Minute Memo: Trichomoniasis


Trichomoniasis, commonly referred to as “trich,” is caused by a parasite called Trichomonas vaginalisIt is transmitted through semen and vaginal fluids. It is commonly found in the vagina in women and the urethra in men.


Most of the time, symptoms are unnoticeable, especially in men. If symptoms do occur, they typically appear 4-28 days after getting the infection. These symptoms include:

  • Vaginal itching with redness
  • Unusual vaginal discharge
  • Discomfort when urinating
  • Men may experience a burning feeling when urinating, fluid coming from the penis, or redness at the end of the penis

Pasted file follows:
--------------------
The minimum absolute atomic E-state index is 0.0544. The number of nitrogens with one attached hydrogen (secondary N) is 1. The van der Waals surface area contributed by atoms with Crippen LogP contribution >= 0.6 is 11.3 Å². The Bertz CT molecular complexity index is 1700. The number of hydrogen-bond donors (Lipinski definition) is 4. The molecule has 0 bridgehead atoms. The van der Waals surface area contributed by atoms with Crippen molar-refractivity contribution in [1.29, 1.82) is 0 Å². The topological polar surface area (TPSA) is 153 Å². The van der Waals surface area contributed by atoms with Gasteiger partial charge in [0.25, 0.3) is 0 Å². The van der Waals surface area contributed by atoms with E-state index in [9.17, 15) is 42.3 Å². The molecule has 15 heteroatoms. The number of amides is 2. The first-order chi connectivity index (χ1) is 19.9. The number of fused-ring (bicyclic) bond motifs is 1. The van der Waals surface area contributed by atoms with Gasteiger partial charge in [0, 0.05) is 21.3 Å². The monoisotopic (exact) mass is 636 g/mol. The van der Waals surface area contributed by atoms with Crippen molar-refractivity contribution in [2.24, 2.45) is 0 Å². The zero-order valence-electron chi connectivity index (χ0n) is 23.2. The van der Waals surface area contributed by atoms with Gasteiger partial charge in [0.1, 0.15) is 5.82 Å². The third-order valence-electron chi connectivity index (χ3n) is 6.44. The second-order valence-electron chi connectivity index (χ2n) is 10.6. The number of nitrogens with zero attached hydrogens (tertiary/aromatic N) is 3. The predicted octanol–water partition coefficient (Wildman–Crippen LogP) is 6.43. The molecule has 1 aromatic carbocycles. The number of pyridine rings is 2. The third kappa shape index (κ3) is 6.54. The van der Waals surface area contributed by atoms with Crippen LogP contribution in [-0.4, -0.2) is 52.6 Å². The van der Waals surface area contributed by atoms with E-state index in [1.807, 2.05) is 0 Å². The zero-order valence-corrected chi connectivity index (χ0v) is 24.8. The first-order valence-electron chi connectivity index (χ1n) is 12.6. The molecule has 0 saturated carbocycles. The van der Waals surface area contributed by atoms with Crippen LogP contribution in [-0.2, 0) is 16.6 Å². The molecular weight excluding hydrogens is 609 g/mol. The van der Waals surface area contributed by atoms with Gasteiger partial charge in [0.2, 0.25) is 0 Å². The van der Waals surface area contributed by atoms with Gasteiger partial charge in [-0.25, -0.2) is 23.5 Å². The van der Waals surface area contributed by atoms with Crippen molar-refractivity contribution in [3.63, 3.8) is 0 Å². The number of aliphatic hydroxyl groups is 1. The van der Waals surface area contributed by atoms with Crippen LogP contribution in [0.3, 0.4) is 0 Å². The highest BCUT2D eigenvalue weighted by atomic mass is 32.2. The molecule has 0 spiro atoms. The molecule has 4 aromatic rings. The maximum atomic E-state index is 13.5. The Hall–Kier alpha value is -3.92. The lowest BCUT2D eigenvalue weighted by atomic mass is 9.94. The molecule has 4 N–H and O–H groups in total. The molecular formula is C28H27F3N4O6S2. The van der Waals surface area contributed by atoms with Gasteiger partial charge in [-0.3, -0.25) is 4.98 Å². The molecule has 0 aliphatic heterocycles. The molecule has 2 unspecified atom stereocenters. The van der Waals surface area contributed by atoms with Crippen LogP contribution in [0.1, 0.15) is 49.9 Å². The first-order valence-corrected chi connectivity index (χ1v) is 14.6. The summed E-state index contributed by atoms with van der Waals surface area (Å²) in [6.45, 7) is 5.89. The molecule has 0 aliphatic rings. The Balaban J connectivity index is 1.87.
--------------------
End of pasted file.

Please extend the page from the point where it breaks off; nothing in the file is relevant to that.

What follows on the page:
If untreated, trich can increase the chance of getting a pelvic infection, or other STIs and HIV. It may also affect fertility in women and cause low sperm count in men.


Tests are usually accurate 4-28 days after exposure. A urine sample will be collected and a vaginal swab may be done. The treatment is typically antibiotics via pills. You will need to take the pills exactly as prescribed and finish all of them, even if you start feeling better. You should tell anyone that you have had sex with in the past two months so that they can be treated. Partners are almost always given medication regardless on whether or not they have symptoms.

The University Health Center can test for STIs, and the Women’s Resource Center (WRC) offers a variety of barrier contraceptive measures for free!

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